By Matt Allen
Divorced dads will sometimes consider representing themselves pro se to keep costs down at a time when resources may already be stretched thin.
Inevitably, they have two divorce questions to ask:
- Should I actually try representing myself?
- We’re agreeing on everything so do I even need an attorney?
Many family law attorneys compare the do-it-yourself divorce to the do-it-yourself surgery: you’ve broken your arm but you’ve decided to fix the problem without involving a doctor.
Can you treat your broken arm by yourself? Certainly. Will you enjoy the long-term ramifications of your do-it-yourself fix? Almost certainly not.
Litigants choosing to go it alone often are entering a courtroom for the first times in their lives and have no training on the rules of evidence, or know what divorce questions to ask, or know what it is the judge will be looking for in making a determination.
If you are representing yourself pro se, particularly against an opposing party whose attorney will draft the order or judgment in terms favorable to their client, it’s likely you will face an uphill battle in attempting to reverse or modify those initial decisions later.
The procedures in the family law courtrooms may seem simple, but they are complicated. The mistakes you make can have lasting, non-modifiable consequences.
In general, unless you entered your divorce and child custody agreement under fraud, duress or mistake in fact (but not ignorance) or the agreement is unconscionable, you are out of luck if down the road you think the agreement is unfair to you. You cannot retract an offer your spouse has already accepted and the court has entered as its decree.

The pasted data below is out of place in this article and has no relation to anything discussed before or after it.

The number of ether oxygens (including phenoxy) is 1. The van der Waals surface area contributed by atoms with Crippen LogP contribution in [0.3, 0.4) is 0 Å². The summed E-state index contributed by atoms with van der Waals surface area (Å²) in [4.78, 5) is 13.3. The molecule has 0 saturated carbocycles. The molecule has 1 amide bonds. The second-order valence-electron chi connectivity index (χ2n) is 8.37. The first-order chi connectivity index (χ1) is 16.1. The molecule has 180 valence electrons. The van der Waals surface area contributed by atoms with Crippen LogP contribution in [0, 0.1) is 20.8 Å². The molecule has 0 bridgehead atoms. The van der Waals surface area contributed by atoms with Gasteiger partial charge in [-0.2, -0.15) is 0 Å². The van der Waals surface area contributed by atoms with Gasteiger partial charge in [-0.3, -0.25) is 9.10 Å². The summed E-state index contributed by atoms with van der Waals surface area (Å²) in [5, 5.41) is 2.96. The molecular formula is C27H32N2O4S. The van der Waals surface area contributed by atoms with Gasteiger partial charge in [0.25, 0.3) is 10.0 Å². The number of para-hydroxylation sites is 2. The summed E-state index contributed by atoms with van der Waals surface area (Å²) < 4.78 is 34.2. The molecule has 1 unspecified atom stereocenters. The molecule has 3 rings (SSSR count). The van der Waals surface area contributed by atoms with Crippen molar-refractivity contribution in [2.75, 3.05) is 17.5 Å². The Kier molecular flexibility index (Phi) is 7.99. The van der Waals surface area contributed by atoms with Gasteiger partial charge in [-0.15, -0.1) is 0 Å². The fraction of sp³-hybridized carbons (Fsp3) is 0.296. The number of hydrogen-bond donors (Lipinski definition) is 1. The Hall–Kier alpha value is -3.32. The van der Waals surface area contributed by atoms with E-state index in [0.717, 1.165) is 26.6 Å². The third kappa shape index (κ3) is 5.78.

The expense of receiving legal advice on divorce from a qualified family law attorney may seem unaffordable at the time of divorce, but the cost in money, time and peace of mind of not retaining a lawyer is most likely much greater in the long run.
So that cheap divorce could turn out to be costly since the “quick and inexpensive” divorce is only in proportion to how much you are willing to give up.
Cordell & Cordell has men’s divorce lawyers located across the nation fighting for the rights for fathers. To schedule an initial consultation, contact the Cordell & Cordell office nearest you.
And remember the above divorce questions to ask.
Related divorce articles:
Pro Se Divorce: Should I Represent Myself?
We’re Agreeing On Everything So Do I Need An Attorney?
One comment on “Divorce Questions To Ask About Pro Se Divorce”
my daughters Ex is not paying daycare he is 6,000 dollars behind . she reported this to Department of children services but nothing has happened yet